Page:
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SBJ/Dec. 6-12, 2010/Opinion
Can NASCAR grow past its negative perception?
Published December 6, 2010
What do you do if you’re Brian France? You left Las Vegas last week celebrating one of the best seasons in memory on the track, a year of excellent competition and close races, but major questions about declining TV ratings and consumer interest continue to swirl around your sport.
France, NASCAR’s chairman, hasn’t stood still over the years, working to give an edge back to overly scripted drivers and improving the at-track product, as well as moving race times and agreeing to shift most of the final Chase races to ESPN. Some moves have worked and deserve credit. But NASCAR fights a PR battle against the perception that its best days are behind it.
Since 2006, NASCAR has lost an average of 2 million viewers, part of a steadily eroding viewer base. Such a decline can no longer be called a “blip” by those with an interest in the sport. To continue to refer to it that way only hurts prospects for effective messaging, which hasn’t been consistent enough during the current dip.
We understand that ratings are fickle and can fluctuate. Improving these viewer numbers is no easy fix, but NASCAR and its partners seem focused on figuring this out. One aspect of the deal that you wonder whether NASCAR wishes it could do over again: moving nine of the final 10 Chase races to ESPN. It’s only in year one, and while Bristol execs can argue all they want that moving races from ABC to ESPN hasn’t hurt the viewer numbers, that’s tough to buy. We have seen it with too many other sports properties across other networks. You move a sport from a more broadly distributed network, and your numbers will go down.
Some privately wish NASCAR would realize that its ratings glory days of 2005 may be gone forever and would instead more effectively argue where it is on the national landscape: a solid property that delivers consistent eyeballs and significant audiences, but skews older and hasn’t seen measurable growth in five years.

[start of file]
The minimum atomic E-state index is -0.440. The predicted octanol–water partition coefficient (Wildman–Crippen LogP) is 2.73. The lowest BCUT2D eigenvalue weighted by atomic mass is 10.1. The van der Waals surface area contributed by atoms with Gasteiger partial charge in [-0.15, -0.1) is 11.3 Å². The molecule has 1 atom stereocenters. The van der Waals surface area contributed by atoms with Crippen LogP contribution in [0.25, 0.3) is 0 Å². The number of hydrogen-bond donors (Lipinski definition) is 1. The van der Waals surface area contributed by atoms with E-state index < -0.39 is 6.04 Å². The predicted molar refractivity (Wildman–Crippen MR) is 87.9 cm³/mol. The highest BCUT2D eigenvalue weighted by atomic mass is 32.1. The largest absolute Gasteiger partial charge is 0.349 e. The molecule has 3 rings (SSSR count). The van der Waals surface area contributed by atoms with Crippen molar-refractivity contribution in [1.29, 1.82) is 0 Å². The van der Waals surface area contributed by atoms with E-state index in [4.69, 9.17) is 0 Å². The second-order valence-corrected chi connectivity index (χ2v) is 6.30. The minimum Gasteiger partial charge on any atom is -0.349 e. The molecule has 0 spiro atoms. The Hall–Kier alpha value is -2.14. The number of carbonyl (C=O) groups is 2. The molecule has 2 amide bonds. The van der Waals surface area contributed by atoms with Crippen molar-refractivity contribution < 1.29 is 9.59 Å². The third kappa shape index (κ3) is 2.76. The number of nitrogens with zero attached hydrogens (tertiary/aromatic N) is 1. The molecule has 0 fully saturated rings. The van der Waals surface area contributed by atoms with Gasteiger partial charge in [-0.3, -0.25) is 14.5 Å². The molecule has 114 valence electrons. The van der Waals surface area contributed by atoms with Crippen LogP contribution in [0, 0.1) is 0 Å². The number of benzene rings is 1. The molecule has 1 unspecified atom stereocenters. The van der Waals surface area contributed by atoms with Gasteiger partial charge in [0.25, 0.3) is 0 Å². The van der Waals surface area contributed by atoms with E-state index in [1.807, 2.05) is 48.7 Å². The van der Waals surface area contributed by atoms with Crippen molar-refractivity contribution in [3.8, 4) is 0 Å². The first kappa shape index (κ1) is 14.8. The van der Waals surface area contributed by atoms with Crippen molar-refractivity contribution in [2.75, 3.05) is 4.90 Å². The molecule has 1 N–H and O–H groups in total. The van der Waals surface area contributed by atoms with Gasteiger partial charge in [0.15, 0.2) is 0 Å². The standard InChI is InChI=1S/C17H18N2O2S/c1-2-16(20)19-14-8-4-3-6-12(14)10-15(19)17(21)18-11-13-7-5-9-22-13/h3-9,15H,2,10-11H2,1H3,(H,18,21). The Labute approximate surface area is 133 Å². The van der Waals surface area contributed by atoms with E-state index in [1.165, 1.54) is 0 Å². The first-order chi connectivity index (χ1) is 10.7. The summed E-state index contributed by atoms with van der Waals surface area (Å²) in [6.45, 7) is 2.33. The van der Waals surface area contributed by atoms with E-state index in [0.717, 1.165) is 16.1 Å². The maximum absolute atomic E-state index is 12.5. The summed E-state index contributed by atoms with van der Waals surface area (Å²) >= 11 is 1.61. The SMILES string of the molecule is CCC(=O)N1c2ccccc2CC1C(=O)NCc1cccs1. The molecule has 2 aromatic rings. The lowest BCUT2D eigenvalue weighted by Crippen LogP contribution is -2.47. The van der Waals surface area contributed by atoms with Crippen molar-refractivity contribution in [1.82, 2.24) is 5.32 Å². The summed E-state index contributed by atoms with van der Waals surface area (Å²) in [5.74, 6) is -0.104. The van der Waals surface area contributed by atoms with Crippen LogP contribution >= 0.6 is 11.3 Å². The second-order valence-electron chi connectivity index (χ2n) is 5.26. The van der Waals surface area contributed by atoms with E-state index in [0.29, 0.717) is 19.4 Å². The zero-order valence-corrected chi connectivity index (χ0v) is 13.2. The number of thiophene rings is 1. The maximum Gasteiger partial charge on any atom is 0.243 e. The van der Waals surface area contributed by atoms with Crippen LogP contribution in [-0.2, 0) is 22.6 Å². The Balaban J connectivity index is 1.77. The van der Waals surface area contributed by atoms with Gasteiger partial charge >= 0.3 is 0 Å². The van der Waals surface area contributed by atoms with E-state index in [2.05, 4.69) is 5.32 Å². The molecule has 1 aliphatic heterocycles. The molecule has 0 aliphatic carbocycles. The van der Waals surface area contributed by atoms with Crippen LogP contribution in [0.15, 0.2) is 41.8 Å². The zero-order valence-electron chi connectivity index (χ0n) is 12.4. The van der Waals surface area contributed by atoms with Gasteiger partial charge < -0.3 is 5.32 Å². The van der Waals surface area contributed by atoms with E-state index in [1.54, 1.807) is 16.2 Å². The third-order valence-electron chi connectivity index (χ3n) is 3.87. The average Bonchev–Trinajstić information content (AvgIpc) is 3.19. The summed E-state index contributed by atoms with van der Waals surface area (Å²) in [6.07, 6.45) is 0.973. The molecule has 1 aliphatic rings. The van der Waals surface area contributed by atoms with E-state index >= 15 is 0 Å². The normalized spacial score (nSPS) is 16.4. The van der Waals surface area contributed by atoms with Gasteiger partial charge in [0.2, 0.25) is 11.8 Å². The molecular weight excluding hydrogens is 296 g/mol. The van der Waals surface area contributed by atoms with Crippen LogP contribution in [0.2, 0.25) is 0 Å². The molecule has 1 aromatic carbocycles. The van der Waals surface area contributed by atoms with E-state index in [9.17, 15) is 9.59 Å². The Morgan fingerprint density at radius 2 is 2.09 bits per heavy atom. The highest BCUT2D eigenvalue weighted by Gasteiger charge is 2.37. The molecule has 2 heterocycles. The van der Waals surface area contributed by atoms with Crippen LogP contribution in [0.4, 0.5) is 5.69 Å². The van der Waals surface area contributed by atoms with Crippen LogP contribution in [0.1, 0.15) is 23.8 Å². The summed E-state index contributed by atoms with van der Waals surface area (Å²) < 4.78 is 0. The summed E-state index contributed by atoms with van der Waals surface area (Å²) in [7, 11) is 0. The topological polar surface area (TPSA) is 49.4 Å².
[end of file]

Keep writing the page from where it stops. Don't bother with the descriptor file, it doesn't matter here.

We understand that ESPN (and NASCAR) will be patient with this, and the hope is that being on ESPN attracts that 18- to 34-year-old audience racing desperately needs, but the jury is out. There is no exact science to boost the numbers. The mantra out of Las Vegas was consistent — better marketing by NASCAR and its media partners; a crying need for more stars, personalities and raw emotion from drivers; more effective use of social media to draw younger viewers; and changes to the system that place a greater emphasis on winning races.
Most observers feel NASCAR is lined up next year to see growth — Fox can promote Daytona coming out of the Super Bowl, the Winter Olympics aren’t around to provide competition, and this season’s Chase and on-track racing will provide some momentum.
Whether that includes more changes to the system by France and company remains to be seen. NASCAR’s top executives continue to pledge patience with the ratings, saying that viewers will find and appreciate the product now that the competition piece has been much improved. If you were Brian France, what more would you do?
Abraham Madkour can be reached at firstname.lastname@example.org.